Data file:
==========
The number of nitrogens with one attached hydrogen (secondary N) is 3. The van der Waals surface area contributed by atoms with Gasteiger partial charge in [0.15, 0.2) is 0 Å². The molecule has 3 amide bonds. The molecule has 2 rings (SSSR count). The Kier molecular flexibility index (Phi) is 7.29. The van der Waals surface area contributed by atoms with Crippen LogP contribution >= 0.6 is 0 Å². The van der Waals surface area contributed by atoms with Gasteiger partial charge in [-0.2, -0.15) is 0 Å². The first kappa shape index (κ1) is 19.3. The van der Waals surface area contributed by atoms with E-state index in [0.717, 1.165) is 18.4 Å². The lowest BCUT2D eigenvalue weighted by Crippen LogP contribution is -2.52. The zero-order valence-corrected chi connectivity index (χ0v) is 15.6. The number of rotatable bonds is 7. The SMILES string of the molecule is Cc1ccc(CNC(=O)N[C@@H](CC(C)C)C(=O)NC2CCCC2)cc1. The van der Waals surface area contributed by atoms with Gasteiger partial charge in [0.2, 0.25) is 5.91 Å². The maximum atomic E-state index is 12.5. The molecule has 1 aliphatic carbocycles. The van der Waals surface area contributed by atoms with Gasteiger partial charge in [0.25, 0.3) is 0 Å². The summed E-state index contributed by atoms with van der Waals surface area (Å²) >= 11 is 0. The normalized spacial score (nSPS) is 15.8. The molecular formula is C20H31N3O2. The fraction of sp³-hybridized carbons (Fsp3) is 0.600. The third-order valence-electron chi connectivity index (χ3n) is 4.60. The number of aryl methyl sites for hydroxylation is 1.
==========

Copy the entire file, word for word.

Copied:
The number of nitrogens with one attached hydrogen (secondary N) is 3. The van der Waals surface area contributed by atoms with Gasteiger partial charge in [0.15, 0.2) is 0 Å². The molecule has 3 amide bonds. The molecule has 2 rings (SSSR count). The Kier molecular flexibility index (Phi) is 7.29. The van der Waals surface area contributed by atoms with Crippen LogP contribution >= 0.6 is 0 Å². The van der Waals surface area contributed by atoms with Gasteiger partial charge in [-0.2, -0.15) is 0 Å². The first kappa shape index (κ1) is 19.3. The van der Waals surface area contributed by atoms with E-state index in [0.717, 1.165) is 18.4 Å². The lowest BCUT2D eigenvalue weighted by Crippen LogP contribution is -2.52. The zero-order valence-corrected chi connectivity index (χ0v) is 15.6. The number of rotatable bonds is 7. The SMILES string of the molecule is Cc1ccc(CNC(=O)N[C@@H](CC(C)C)C(=O)NC2CCCC2)cc1. The van der Waals surface area contributed by atoms with Gasteiger partial charge in [0.2, 0.25) is 5.91 Å². The maximum atomic E-state index is 12.5. The molecule has 1 aliphatic carbocycles. The van der Waals surface area contributed by atoms with Gasteiger partial charge in [0.25, 0.3) is 0 Å². The summed E-state index contributed by atoms with van der Waals surface area (Å²) >= 11 is 0. The normalized spacial score (nSPS) is 15.8. The molecular formula is C20H31N3O2. The fraction of sp³-hybridized carbons (Fsp3) is 0.600. The third-order valence-electron chi connectivity index (χ3n) is 4.60. The number of aryl methyl sites for hydroxylation is 1.